We’ve written previously about the concept of goal-based investing and the fact that every plan to achieve a financial goal shares four common ingredients: a time horizon, current savings, future savings and investment returns.
We believe that reaching financial goals shouldn’t require anyone to become a financial expert. There should be a straightforward strategy for financial planning that anyone could master.
That’s why we invented planning with points. Here’s how it works.
Planning with Points
Points are a device to keep score on a plan. When a plan has 100 points, it is expected to succeed.
You start with zero points and every time an ingredient is added, points are earned. You keep adding ingredients until you get as close as possible to 100 points.
For instance, add a year to your retirement plan and you earn points, let’s say 6 points. Add $1,000 of future annual savings to a college savings plan and get 3 points. Add five percent stocks to your investment portfolio and you may earn 4 points. Or, add $10,000 to current savings and earn 2 points.
Why do these actions earn points? Let’s take the retirement plan example. If you add a year to your retirement plan, you’ve given your savings more time to grow and yourself one more year to save.
In other words, you are now closer to your goal, which is translated into points earned toward the total goal of 100.
Plan Points put all four ingredients on the same playing field and take the difficulty out of making choices around the tradeoffs you could make in your plan.
Understanding a Portfolio in Terms of Points
Plan Points also make it easier to understand and choose an investment portfolio.
We know that investments can be confusing. Therefore, we think a plan should start with a simple portfolio of US Stocks and US Bonds.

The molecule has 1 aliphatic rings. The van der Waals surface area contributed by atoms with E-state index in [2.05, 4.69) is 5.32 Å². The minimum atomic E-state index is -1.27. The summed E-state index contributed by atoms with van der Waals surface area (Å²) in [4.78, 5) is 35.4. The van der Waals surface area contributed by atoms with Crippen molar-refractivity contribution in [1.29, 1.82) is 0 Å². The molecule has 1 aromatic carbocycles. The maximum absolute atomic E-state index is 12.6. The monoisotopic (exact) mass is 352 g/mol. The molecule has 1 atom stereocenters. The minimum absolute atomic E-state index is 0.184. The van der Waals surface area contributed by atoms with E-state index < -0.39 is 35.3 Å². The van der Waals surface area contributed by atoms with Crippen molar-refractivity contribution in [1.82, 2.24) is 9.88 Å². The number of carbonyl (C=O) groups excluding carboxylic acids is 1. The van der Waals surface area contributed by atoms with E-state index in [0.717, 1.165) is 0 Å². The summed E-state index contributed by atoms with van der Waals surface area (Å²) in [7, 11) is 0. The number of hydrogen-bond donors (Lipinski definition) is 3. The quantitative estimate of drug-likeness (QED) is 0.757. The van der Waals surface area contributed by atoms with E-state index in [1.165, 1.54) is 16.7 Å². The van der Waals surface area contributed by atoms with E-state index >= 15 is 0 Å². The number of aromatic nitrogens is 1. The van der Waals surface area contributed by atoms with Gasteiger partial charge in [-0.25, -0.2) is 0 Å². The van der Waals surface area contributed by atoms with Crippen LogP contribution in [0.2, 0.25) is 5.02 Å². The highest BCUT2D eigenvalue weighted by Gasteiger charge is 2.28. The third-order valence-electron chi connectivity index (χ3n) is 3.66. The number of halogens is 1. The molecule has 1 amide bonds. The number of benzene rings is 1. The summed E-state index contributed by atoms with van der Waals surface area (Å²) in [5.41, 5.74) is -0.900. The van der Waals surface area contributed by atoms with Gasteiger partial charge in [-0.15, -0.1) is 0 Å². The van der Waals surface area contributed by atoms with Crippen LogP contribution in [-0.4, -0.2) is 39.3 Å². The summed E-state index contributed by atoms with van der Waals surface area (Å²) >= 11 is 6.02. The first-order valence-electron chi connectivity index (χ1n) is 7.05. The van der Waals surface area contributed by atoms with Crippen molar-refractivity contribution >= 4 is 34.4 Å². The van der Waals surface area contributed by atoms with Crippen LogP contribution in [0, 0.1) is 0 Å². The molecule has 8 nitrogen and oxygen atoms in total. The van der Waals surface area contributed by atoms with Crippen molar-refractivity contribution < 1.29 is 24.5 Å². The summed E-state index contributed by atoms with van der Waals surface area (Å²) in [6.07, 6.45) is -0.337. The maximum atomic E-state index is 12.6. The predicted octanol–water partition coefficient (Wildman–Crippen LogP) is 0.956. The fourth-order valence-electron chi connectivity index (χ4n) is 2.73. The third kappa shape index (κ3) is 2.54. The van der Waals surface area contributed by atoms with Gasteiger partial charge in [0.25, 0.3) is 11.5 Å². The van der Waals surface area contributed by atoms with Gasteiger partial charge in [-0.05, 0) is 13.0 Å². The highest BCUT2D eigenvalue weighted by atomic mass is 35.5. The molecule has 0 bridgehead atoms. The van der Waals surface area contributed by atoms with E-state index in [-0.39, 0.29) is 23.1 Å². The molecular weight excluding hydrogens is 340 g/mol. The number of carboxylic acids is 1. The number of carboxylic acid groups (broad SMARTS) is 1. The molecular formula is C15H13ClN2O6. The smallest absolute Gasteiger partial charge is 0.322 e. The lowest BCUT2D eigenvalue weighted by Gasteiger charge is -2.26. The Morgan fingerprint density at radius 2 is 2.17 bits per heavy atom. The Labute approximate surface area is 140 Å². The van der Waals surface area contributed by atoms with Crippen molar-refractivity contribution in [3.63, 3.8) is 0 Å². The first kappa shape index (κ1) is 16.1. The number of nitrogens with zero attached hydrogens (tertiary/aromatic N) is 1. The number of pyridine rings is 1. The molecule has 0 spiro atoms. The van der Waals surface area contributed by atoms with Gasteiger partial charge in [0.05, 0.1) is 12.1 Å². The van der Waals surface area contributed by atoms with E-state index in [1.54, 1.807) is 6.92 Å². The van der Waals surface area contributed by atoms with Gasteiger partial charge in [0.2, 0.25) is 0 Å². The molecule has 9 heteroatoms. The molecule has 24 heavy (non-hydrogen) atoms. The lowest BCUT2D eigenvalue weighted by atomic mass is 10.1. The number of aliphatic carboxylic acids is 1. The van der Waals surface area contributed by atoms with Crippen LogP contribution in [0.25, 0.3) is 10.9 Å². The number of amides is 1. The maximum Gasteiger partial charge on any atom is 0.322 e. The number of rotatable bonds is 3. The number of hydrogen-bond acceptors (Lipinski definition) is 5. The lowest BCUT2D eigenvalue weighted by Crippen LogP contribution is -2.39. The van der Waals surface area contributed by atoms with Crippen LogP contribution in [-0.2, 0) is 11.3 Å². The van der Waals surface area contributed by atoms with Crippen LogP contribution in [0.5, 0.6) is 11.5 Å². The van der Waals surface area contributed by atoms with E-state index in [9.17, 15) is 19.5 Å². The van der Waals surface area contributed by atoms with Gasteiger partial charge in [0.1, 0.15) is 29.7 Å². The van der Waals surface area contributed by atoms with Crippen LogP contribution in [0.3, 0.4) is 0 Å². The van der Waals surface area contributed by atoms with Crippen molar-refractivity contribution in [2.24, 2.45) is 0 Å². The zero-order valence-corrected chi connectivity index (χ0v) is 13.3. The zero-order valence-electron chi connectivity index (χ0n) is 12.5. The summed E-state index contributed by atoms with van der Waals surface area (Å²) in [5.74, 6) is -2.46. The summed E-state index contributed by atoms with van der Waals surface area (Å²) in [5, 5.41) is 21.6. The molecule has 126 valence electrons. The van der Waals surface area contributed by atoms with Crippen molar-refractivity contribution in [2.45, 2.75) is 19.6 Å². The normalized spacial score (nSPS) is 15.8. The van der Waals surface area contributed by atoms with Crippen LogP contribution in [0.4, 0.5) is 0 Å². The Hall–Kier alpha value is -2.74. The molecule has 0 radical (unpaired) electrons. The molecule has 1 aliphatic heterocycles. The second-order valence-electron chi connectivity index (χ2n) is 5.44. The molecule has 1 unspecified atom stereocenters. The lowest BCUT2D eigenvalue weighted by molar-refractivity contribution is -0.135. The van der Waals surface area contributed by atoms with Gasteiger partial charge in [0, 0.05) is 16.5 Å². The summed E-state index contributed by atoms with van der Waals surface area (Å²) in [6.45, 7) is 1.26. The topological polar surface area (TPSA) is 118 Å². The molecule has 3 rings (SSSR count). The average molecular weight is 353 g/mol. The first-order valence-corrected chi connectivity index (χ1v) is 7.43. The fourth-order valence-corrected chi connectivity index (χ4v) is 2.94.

The return on that portfolio – the amount by which that portfolio could help your money grow if you invested in it – is translated into points earned toward your goal of 100.
Stocks generally have more return than bonds. So, add more stocks to your portfolio and that portfolio could earn more points. But be aware that stocks also have a higher potential than bonds of losing value.
Therefore, while adding more stocks to your portfolio may gain you more total points, it also puts more points at risk, meaning there is a possibility that you could lose points. We’ll talk more about putting points at risk in another post.
Because there is the possibility of putting points at risk, rather than adding more stocks to your portfolio, you may want to earn those same points with different ingredients like time or savings.
Increasing these ingredients without changing the portfolio could earn you the same number of points as adding stocks would have.
It’s that simple.
A Powerful Planning Framework
Yet, as you’re experimenting with different combinations of ingredients to earn points, behind the screen are cutting-edge algorithms calculating exactly how many points one more year or one more dollar of savings is worth.
GBI does the hard work, so you can keep it simple and build your plan based on your preferred mix of ingredients.
Our system of planning allows anyone to build a plan for a financial goal. Simply start by stating your goal and then express your preferred mix of plan ingredients until you reach 100 points.
It’s powerful, simple and doesn’t require you to become a financial expert.
But what happens if you can’t get your plan to 100? How can you fix it? Or on the flip side, make your plan even better so that it’s easier to get to 100 points?
Share it with an expert and let them create points for you. To learn more about how experts can earn you even more points, read our post on the real value of a financial advisor.
Are you ready to try out an easier strategy for building a plan for your goals? Click here to sign up for early access to the GBI app.